Financial watchdog closely monitors sharp rise in lending rates



FSS chief Jeong Eun-bo speaks Tuesday at a meeting with executives of major banks in Seoul. (Yonhap)

South Korea’s financial watchdog is closely monitoring the recent rapid increase in interest rates imposed by banks on loans, its leader said on Tuesday, as the government steps up efforts to tighten regulations on loans. household loans.

Jeong Eun-bo, head of the Financial Supervision Service (FSS), made the remarks amid complaints that some leading banks charge higher interest rates on loans than cooperative banks, an unusual reversal of borrowing costs.

“Interest rates are determined by the market, and I think we must respect the process based on the autonomy of the market,” Jeong told reporters after holding a meeting with the heads of the big banks in Seoul. “(But) we are watching the overall interest rate trends in the market very carefully.”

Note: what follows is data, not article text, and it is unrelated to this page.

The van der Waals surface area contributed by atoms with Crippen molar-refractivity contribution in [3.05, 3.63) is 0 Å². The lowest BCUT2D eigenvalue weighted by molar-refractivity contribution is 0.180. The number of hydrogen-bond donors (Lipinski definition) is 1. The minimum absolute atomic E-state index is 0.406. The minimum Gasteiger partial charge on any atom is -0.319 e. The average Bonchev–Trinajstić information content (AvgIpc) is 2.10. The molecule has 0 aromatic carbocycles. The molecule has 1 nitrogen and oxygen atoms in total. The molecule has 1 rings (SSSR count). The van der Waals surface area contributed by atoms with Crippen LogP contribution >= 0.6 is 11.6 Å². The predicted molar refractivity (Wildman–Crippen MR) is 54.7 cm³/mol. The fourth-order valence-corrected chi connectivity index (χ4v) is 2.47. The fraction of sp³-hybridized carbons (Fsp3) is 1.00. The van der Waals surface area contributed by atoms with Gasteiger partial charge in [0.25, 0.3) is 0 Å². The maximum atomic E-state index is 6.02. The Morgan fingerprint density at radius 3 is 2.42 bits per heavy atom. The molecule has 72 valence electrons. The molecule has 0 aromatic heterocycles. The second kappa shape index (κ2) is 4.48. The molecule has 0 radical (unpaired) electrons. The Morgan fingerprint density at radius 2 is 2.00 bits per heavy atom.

Jeong also said he had asked bank chiefs to give loans to people in real need of money despite maintaining strict lending rules.

Interest rates on loans have risen as the government tightens lending regulations amid concerns about rapidly growing household debt.

The Bank of Korea also raised its key rate by a quarter of a percentage point in August and is widely expected to announce another rate hike later this month.

According to central bank data, household credit hit an all-time high of 1,805.9 trillion won ($ 1.53 trillion) at the end of June, up 41,2 trillion won from three months earlier. early.

In October, financial authorities said they would apply stricter lending rules based on borrowers’ ability to repay earlier than expected to curb the surge in household debt. (Yonhap)


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